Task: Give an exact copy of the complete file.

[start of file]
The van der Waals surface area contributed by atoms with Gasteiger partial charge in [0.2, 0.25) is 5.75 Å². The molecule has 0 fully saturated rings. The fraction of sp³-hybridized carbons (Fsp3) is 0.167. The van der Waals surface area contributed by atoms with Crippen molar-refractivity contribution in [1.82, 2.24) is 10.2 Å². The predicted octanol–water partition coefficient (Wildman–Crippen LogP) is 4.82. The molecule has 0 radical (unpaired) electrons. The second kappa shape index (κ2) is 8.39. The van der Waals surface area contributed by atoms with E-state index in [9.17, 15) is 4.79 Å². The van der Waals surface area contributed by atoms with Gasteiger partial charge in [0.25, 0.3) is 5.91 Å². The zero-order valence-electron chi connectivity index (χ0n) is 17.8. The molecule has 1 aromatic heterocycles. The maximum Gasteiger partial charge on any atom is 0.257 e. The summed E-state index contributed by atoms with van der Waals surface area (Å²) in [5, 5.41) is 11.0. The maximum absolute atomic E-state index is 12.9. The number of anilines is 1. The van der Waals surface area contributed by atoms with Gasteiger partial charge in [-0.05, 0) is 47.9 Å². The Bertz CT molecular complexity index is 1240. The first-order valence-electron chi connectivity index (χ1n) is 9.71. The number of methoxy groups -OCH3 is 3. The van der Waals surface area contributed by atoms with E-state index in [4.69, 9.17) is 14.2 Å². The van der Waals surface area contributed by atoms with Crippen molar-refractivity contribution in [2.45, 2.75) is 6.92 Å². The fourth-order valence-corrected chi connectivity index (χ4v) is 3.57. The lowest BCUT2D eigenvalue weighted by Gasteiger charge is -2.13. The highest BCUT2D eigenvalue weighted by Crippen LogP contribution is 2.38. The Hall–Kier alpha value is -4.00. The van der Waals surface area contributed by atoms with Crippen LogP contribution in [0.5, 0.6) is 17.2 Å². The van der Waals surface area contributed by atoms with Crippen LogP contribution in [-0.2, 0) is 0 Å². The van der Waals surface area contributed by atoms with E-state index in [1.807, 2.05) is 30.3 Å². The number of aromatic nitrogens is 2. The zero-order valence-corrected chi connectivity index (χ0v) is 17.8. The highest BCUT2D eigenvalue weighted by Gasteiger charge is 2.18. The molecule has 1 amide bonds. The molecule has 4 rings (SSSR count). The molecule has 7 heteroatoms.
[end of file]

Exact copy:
The van der Waals surface area contributed by atoms with Gasteiger partial charge in [0.2, 0.25) is 5.75 Å². The molecule has 0 fully saturated rings. The fraction of sp³-hybridized carbons (Fsp3) is 0.167. The van der Waals surface area contributed by atoms with Crippen molar-refractivity contribution in [1.82, 2.24) is 10.2 Å². The predicted octanol–water partition coefficient (Wildman–Crippen LogP) is 4.82. The molecule has 0 radical (unpaired) electrons. The second kappa shape index (κ2) is 8.39. The van der Waals surface area contributed by atoms with E-state index in [9.17, 15) is 4.79 Å². The van der Waals surface area contributed by atoms with Gasteiger partial charge in [0.25, 0.3) is 5.91 Å². The zero-order valence-electron chi connectivity index (χ0n) is 17.8. The molecule has 1 aromatic heterocycles. The maximum Gasteiger partial charge on any atom is 0.257 e. The summed E-state index contributed by atoms with van der Waals surface area (Å²) in [5, 5.41) is 11.0. The maximum absolute atomic E-state index is 12.9. The number of anilines is 1. The van der Waals surface area contributed by atoms with Gasteiger partial charge in [-0.05, 0) is 47.9 Å². The Bertz CT molecular complexity index is 1240. The first-order valence-electron chi connectivity index (χ1n) is 9.71. The number of methoxy groups -OCH3 is 3. The van der Waals surface area contributed by atoms with E-state index in [4.69, 9.17) is 14.2 Å². The van der Waals surface area contributed by atoms with Crippen molar-refractivity contribution in [2.45, 2.75) is 6.92 Å². The fourth-order valence-corrected chi connectivity index (χ4v) is 3.57. The lowest BCUT2D eigenvalue weighted by Gasteiger charge is -2.13. The highest BCUT2D eigenvalue weighted by Crippen LogP contribution is 2.38. The Hall–Kier alpha value is -4.00. The van der Waals surface area contributed by atoms with Crippen LogP contribution in [0.5, 0.6) is 17.2 Å². The van der Waals surface area contributed by atoms with Crippen LogP contribution in [-0.2, 0) is 0 Å². The van der Waals surface area contributed by atoms with E-state index in [1.807, 2.05) is 30.3 Å². The number of aromatic nitrogens is 2. The zero-order valence-corrected chi connectivity index (χ0v) is 17.8. The highest BCUT2D eigenvalue weighted by Gasteiger charge is 2.18. The molecule has 1 amide bonds. The molecule has 4 rings (SSSR count). The molecule has 7 heteroatoms.